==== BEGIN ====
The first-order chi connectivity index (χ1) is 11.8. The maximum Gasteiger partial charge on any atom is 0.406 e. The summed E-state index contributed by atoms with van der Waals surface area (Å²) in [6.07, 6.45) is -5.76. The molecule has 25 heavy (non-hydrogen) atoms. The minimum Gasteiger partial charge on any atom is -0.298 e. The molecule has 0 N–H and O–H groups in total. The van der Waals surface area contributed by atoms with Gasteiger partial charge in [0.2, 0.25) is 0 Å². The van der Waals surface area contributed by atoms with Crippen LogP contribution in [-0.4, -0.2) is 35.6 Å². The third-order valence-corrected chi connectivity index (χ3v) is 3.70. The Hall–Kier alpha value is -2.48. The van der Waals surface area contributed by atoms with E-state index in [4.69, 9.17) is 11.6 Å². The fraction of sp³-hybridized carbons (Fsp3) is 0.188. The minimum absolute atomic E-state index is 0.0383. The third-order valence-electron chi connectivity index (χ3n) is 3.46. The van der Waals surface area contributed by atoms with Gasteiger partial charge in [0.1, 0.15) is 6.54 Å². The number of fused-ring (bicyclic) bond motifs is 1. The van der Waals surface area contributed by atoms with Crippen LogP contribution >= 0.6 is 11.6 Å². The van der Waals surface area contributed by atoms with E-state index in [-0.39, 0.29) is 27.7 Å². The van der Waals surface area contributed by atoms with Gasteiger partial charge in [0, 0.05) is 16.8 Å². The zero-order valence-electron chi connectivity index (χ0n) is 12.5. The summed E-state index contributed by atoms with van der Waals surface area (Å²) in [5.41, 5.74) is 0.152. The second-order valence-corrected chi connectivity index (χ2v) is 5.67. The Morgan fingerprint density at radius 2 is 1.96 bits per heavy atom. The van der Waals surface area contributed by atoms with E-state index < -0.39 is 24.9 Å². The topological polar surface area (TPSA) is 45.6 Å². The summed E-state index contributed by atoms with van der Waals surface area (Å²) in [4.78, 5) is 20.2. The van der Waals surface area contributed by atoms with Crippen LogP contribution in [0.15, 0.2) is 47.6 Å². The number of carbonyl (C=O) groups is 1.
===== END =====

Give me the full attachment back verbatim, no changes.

The first-order chi connectivity index (χ1) is 11.8. The maximum Gasteiger partial charge on any atom is 0.406 e. The summed E-state index contributed by atoms with van der Waals surface area (Å²) in [6.07, 6.45) is -5.76. The molecule has 25 heavy (non-hydrogen) atoms. The minimum Gasteiger partial charge on any atom is -0.298 e. The molecule has 0 N–H and O–H groups in total. The van der Waals surface area contributed by atoms with Gasteiger partial charge in [0.2, 0.25) is 0 Å². The van der Waals surface area contributed by atoms with Crippen LogP contribution in [-0.4, -0.2) is 35.6 Å². The third-order valence-corrected chi connectivity index (χ3v) is 3.70. The Hall–Kier alpha value is -2.48. The van der Waals surface area contributed by atoms with E-state index in [4.69, 9.17) is 11.6 Å². The fraction of sp³-hybridized carbons (Fsp3) is 0.188. The minimum absolute atomic E-state index is 0.0383. The third-order valence-electron chi connectivity index (χ3n) is 3.46. The van der Waals surface area contributed by atoms with Gasteiger partial charge in [0.1, 0.15) is 6.54 Å². The number of fused-ring (bicyclic) bond motifs is 1. The van der Waals surface area contributed by atoms with Crippen LogP contribution >= 0.6 is 11.6 Å². The van der Waals surface area contributed by atoms with E-state index in [-0.39, 0.29) is 27.7 Å². The van der Waals surface area contributed by atoms with Gasteiger partial charge in [0, 0.05) is 16.8 Å². The zero-order valence-electron chi connectivity index (χ0n) is 12.5. The summed E-state index contributed by atoms with van der Waals surface area (Å²) in [5.41, 5.74) is 0.152. The second-order valence-corrected chi connectivity index (χ2v) is 5.67. The Morgan fingerprint density at radius 2 is 1.96 bits per heavy atom. The van der Waals surface area contributed by atoms with E-state index < -0.39 is 24.9 Å². The topological polar surface area (TPSA) is 45.6 Å². The summed E-state index contributed by atoms with van der Waals surface area (Å²) in [4.78, 5) is 20.2. The van der Waals surface area contributed by atoms with Crippen LogP contribution in [0.15, 0.2) is 47.6 Å². The number of carbonyl (C=O) groups is 1.